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Dog Dental Care: How to Take Care of Your Dog's Teeth

Dog Dental Care: How to Take Care of Your Dog's Teeth

Just like their humans, dogs can suffer the negative effects of gum disease and tooth decay. That's why it's critical to care for your dog's teeth as part of your canine companion's overall health. In this post, our vets in Baltimore list tips for keeping your pooch's teeth clean and their mouth healthy. 

Is dog dental care important?

Our dogs' oral health is closely linked to their general health. Were you aware that most dogs begin to show signs of gum disease (periodontal disease) by the time they turn three years old? Dental disease can begin at an early age and may have serious consequences for a dog's overall physical health and well-being. 

In studies of people, periodontal disease has lead to heart disease as a result of bacteria entering the bloodstream from the mouth. While this can damage the heart, it can also cause problems with other organs. Along with the more immediate issue of pain caused by missing or damaged teeth and eroded gums, organ damage can have long-term impacts. 

While gum disease is serious, it is not inevitable. The best way to ensure your dog's mouth stays healthy and clean is to team up with your vet to maintain your dog's oral health. Practicing a consistent and effective at-home oral health care routine that incorporates dental treats can help keep your dog's teeth white, and control plaque and tartar buildup. 

You'll also want to schedule annual dental exams and cleanings at your vet's office. Skipping this essential step can leave your dog at risk for gingivitis, bad breath, periodontal disease and in even more severe cases pain in the mouth, tooth decay and even tooth loss. 

What will happen during my dog’s dental care appointment?

Our vets in Baltimore can help prevent your dog from developing tooth decay and periodontal disease. We recommend scheduling an annual dental appointment for your dog. They may need to see your pet more frequently if they are experiencing recurring or more severe dental issues.

When you bring your dog to Paws and Claws, for a dental checkup, our vets will perform a complete oral examination for your pooch and look for signs of dental problems such as:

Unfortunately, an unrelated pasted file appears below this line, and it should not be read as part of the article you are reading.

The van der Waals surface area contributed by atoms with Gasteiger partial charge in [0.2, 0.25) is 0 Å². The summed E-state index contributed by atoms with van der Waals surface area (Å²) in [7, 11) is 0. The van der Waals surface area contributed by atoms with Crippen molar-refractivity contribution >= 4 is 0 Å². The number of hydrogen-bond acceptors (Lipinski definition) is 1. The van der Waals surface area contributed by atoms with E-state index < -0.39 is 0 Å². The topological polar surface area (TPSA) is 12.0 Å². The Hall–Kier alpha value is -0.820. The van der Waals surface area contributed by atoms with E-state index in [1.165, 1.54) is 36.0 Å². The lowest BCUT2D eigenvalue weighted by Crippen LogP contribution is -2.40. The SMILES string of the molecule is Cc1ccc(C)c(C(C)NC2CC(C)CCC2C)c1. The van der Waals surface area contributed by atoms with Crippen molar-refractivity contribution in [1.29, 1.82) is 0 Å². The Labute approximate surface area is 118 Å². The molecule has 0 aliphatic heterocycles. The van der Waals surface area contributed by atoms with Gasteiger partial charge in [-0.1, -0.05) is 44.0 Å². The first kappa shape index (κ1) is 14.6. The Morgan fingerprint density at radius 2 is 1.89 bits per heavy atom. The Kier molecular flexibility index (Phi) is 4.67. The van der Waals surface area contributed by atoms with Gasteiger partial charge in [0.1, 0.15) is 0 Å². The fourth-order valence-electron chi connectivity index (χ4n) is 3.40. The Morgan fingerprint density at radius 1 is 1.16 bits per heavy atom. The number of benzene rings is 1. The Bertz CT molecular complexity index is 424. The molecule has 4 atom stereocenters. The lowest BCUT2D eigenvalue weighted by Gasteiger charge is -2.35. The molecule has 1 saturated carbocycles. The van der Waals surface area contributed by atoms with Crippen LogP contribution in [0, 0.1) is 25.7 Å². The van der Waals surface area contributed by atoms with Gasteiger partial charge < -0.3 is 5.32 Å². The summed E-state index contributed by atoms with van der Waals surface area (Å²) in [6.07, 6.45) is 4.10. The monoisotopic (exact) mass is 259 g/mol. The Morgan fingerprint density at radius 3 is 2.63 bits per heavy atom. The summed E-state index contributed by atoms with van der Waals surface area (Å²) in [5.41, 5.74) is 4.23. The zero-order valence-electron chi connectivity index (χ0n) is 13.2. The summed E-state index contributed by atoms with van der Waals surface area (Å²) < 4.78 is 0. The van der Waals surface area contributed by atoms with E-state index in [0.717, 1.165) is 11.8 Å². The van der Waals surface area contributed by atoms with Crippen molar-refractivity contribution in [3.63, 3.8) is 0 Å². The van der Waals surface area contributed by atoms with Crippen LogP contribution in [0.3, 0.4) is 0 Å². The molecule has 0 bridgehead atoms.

• Swelling or pain in or around the mouth
  • Bad breath
  • Discolored teeth
  • Plaque or tartar buildup on teeth
  • Loose or broken teeth
  • Bleeding around the mouth
  • Extra or retained baby teeth

If you detect symptoms of periodontal disease in your pet, such as reduced appetite (which could indicate tooth pain), abnormal chewing, drooling, dropping food from the mouth, bad breath or other symptoms be sure to contact your vet right away to schedule a dental appointment for your pet. Oral health issues can become severe if left untreated and cause your pet a great deal of pain and discomfort.

Our vets assess all pets to ensure that they are healthy enough to handle anesthesia and conduct additional diagnostics if required to ensure that a dental exam while sedated is safe for your pet. Once your pet is safely sedated, we will perform a full oral exam (tooth-by-tooth) complete with charting, (just like your dentist does during your examinations).

While we have your dog safely and comfortably under anesthesia, our team will thoroughly clean and polish your pup's teeth, both above and below the gum line. We probe and X-ray the teeth, then to help protect against future decay and damage we use a fluoride treatment before applying a dental sealant to prevent plaque buildup.

If your pup is suffering from advanced periodontal disease, we will work with you to develop a treatment plan to help restore your dog's mouth to a pain-free and healthy state.

Should I brush my dog's teeth?

As a pet owner, you play a pivotal role in helping your pup fight dental disease. Here are a few easy ways that you can help to keep your dog's teeth clean and healthy:

  • Use a finger brush from your vet, or a child’s toothbrush to brush your pet’s teeth daily to remove any plaque or debris.
  • Offer your pup treats such as dental chews or food designed to help prevent plaque buildup and tartar.
  • Use a plaque prevention product (your vet can recommend some), which you can apply to your pet’s teeth and gums. These products act as a barrier to prevent plaque buildup.
  • Dental care is an important part of your pet's overall health. Be sure to book your pet's annual dental appointment today, your dog will thank you.

Note: The advice provided in this post is intended for informational purposes and does not constitute medical advice regarding pets. For an accurate diagnosis of your pet's condition, please make an appointment with your vet.

Do you suspect your cat may have a hernia? Contact our Baltimore vets today for more information or to schedule an appointment.

Caring for Pets in Baltimore

Falls Road Animal Hospital accepts new clients to our specialty services and 24/7 emergency services.

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(410) 825-9100